"Now those people (politicians) say that they will bring article 370 back, bring autonomy back. Where was the peace within Article 370? Why were the killings not stopped? People were scared even to go grocery shopping. All of that has stopped now. Kashmiri people also see this change."

 Kashmiri people are getting to gradually come to know what they have been deprived of for the past 60 years. Government funds allocated to Jammu and Kashmir always found a place in the pockets (of the powerful) and not for the betterment of the Kashmiri people. This government chooses to give them peace first, and the abrogation of Article 370 was the first step in that direction

Shahana Joshi: Since the abrogation of article 370, what progress has been made in the valley? What are the fundamental priorities for the state government in Kashmir? 

Dr. Hina Shafi Bhat: The biggest progress has been transparency. The government has launched a tirade against corruption. We have a direct impact on large parts of the marginalized communities. 170 central laws have been implemented. The discrimination against Gorkhas, Dalits, Valmikis, and LGBTQ communities is now illegal in Jammu and Kashmir, just as it is in other parts of India. We have increased scholarship opportunities for minority students by almost 250%. Over 20,000 refugees from Pakistan and West Pakistan have been granted domicile, citizenship, and financial assistance. There has been corruption for over 70 years, and it takes time to get over that legacy. Transparency is the first and foremost step to achieve that. The issues here are not singular in nature but are multi-faceted and interlinked in many ways. So it's important to approach these issues with a very open and holistic mindset, and the solutions to these issues cannot be found in just a few months. There needs to be a complete overhaul of the system, and in many ways, it is like starting afresh.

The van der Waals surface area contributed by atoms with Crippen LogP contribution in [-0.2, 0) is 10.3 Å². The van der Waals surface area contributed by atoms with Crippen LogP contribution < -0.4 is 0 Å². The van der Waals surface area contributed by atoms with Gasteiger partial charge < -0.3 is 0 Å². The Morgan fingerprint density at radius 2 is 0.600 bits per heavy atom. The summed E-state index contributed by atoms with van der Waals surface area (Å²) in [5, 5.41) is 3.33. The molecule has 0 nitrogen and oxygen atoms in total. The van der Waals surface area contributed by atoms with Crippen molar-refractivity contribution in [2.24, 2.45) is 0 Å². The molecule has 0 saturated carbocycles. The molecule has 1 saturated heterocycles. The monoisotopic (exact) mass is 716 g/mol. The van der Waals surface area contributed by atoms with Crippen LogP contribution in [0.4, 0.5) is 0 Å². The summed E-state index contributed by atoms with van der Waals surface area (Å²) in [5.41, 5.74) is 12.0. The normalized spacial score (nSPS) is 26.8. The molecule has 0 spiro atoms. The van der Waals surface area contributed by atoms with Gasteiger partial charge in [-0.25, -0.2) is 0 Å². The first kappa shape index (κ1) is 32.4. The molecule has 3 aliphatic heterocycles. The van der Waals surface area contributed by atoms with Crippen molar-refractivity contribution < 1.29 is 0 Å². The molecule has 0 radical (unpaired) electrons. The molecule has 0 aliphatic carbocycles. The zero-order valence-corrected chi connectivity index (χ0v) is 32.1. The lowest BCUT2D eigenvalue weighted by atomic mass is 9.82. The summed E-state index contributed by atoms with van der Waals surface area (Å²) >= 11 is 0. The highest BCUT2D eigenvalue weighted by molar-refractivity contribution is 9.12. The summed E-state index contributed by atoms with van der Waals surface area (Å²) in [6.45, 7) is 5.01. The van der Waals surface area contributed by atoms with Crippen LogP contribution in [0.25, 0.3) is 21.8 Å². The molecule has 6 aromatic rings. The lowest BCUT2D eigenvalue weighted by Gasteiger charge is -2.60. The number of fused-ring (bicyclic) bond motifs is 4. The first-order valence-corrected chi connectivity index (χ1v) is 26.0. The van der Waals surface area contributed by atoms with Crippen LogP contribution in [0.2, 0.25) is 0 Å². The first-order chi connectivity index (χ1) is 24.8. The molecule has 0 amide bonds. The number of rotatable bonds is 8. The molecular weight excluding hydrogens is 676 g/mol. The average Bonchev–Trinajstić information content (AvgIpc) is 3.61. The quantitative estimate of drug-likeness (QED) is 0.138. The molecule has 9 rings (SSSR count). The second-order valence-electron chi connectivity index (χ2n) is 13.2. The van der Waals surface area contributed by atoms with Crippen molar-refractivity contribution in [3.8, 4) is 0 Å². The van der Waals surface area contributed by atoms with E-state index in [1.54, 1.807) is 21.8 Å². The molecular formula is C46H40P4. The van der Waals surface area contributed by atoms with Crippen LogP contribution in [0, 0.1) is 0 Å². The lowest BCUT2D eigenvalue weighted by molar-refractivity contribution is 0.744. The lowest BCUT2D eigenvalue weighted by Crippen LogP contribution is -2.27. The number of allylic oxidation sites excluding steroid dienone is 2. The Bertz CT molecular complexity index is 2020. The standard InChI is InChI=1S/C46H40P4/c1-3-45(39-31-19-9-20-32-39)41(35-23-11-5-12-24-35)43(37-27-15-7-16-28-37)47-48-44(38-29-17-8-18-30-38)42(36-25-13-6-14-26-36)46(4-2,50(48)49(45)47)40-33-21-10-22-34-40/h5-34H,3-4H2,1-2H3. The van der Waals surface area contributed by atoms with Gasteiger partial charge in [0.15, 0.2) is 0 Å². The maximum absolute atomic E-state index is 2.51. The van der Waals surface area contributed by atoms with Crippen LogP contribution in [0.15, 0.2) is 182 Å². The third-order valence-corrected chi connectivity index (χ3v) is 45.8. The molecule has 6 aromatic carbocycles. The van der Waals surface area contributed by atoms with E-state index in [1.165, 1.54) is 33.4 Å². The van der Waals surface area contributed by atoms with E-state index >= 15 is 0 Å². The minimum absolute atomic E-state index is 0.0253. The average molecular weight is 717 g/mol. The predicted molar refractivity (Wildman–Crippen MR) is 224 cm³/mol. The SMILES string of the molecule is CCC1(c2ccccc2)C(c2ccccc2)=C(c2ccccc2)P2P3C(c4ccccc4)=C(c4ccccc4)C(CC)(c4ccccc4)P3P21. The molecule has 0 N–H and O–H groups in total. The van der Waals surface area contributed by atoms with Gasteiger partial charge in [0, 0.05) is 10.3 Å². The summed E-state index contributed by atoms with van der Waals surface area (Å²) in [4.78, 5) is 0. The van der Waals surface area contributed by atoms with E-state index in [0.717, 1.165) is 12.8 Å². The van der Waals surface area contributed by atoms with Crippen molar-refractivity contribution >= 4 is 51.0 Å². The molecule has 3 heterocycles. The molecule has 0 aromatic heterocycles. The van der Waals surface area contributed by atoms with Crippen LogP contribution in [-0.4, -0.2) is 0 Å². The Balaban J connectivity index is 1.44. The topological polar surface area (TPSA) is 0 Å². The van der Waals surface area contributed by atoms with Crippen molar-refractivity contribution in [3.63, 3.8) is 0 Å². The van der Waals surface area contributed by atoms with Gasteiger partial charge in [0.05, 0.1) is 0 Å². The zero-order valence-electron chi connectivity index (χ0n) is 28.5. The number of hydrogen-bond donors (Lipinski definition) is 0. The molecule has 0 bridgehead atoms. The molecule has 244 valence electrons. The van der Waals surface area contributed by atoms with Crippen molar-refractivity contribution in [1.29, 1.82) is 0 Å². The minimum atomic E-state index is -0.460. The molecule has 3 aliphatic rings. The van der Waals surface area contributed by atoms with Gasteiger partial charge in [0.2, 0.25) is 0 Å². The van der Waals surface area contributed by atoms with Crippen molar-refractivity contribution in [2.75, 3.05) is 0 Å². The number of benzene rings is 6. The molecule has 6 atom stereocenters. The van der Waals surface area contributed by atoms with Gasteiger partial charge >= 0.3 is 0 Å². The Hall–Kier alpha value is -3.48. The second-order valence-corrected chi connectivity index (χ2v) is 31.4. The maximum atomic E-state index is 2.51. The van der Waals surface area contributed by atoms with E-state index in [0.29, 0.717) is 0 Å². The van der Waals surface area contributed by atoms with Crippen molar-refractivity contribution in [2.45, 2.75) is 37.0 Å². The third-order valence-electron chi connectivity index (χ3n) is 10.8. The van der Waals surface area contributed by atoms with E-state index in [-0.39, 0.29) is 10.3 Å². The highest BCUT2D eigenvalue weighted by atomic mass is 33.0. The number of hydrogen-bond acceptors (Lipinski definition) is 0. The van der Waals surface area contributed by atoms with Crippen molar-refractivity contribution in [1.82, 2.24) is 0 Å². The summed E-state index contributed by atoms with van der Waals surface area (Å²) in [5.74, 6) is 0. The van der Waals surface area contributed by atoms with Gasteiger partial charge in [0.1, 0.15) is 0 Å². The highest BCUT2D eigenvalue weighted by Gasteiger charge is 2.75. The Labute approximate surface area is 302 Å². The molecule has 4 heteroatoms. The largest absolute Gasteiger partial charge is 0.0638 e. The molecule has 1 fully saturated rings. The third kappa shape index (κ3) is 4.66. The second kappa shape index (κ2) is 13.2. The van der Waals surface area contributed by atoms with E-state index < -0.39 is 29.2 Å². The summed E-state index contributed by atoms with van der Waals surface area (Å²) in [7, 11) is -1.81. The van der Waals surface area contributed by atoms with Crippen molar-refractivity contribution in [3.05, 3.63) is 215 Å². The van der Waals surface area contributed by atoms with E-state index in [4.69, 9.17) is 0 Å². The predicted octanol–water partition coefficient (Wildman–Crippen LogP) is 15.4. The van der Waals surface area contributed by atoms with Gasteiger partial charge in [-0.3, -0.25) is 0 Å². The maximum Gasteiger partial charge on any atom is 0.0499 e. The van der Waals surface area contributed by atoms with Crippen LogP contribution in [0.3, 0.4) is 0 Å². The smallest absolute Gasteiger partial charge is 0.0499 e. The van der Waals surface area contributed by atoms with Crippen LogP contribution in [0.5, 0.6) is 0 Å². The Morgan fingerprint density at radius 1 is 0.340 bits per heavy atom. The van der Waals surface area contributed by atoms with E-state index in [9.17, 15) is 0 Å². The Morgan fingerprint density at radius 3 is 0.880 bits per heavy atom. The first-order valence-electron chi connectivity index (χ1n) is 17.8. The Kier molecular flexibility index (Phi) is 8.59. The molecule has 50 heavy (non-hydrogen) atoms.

"I meet 100-200 people every day, and they tell me about the backlog of their cases/issues in government departments that go back as far as 10-15 years. We have addressed and resolved many of these that were pending issues, and this responsible change is governance and administration is being noticed by the Kashmiri people as well."

Shahana Joshi: What do you see in terms of the return of Kashmiri Pandits? What do you envision in terms of upliftment of the Valmiki community in Kashmir? Will this generation ever get to see/ return to the lands that their parents and ancestors were born and raised in? 

Dr. Hina Shafi Bhat: Kashmiri Pandits are an integral part of Jammu and Kashmir and will always be, without whom Kashmiri culture is incomplete. I never call them migrated, I always call them displaced. They are welcome to return to Kashmir, and a lot of steps have been taken in this direction. The Central Laws have a direct impact on Kashmir and help the Valmikis, Sardars, and Pandits. The response to these steps has been positive as people are now coming back. Yes, it is difficult after a few decades, but over time this too shall see a vast change. 

"My father was a lawyer. During Eid, I never saw Muslim friends at my home, but instead, there were always 50-60 Kashmiri Pandits at our home for Eid. I want that same atmosphere and culture to once again bloom into one Kashmir."

Shahana Joshi: In conflict zones and in areas of deep conflict, we see that one of the most vulnerable and targeted people are women and children. How has the state government and your work addressed gender issues? In your experience as a woman politician, what is an effective way to address gender security issues in Kashmir?